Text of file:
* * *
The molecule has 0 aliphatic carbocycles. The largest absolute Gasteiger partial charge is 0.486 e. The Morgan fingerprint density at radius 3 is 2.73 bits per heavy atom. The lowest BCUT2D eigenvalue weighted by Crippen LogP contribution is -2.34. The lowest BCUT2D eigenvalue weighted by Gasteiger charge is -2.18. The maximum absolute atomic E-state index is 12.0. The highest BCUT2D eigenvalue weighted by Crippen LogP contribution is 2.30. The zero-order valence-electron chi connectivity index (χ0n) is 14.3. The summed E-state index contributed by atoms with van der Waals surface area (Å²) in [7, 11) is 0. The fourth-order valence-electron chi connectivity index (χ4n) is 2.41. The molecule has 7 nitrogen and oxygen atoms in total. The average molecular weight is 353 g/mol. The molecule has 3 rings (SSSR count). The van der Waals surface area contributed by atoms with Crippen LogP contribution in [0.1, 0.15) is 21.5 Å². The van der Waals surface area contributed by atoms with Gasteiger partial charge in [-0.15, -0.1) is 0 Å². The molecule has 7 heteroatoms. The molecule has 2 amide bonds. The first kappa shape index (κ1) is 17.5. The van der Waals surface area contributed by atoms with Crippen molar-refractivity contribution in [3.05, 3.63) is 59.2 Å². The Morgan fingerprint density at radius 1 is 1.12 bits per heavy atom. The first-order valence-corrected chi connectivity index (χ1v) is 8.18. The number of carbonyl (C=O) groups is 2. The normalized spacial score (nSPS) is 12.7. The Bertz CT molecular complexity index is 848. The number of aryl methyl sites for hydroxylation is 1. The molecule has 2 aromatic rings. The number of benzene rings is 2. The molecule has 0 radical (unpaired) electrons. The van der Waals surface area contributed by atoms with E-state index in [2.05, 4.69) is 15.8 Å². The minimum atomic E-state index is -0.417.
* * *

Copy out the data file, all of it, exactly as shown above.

The molecule has 0 aliphatic carbocycles. The largest absolute Gasteiger partial charge is 0.486 e. The Morgan fingerprint density at radius 3 is 2.73 bits per heavy atom. The lowest BCUT2D eigenvalue weighted by Crippen LogP contribution is -2.34. The lowest BCUT2D eigenvalue weighted by Gasteiger charge is -2.18. The maximum absolute atomic E-state index is 12.0. The highest BCUT2D eigenvalue weighted by Crippen LogP contribution is 2.30. The zero-order valence-electron chi connectivity index (χ0n) is 14.3. The summed E-state index contributed by atoms with van der Waals surface area (Å²) in [7, 11) is 0. The fourth-order valence-electron chi connectivity index (χ4n) is 2.41. The molecule has 7 nitrogen and oxygen atoms in total. The average molecular weight is 353 g/mol. The molecule has 3 rings (SSSR count). The van der Waals surface area contributed by atoms with Crippen LogP contribution in [0.1, 0.15) is 21.5 Å². The van der Waals surface area contributed by atoms with Gasteiger partial charge in [-0.15, -0.1) is 0 Å². The molecule has 7 heteroatoms. The molecule has 2 amide bonds. The first kappa shape index (κ1) is 17.5. The van der Waals surface area contributed by atoms with Crippen molar-refractivity contribution in [3.05, 3.63) is 59.2 Å². The Morgan fingerprint density at radius 1 is 1.12 bits per heavy atom. The first-order valence-corrected chi connectivity index (χ1v) is 8.18. The number of carbonyl (C=O) groups is 2. The normalized spacial score (nSPS) is 12.7. The Bertz CT molecular complexity index is 848. The number of aryl methyl sites for hydroxylation is 1. The molecule has 2 aromatic rings. The number of benzene rings is 2. The molecule has 0 radical (unpaired) electrons. The van der Waals surface area contributed by atoms with E-state index in [2.05, 4.69) is 15.8 Å². The minimum atomic E-state index is -0.417.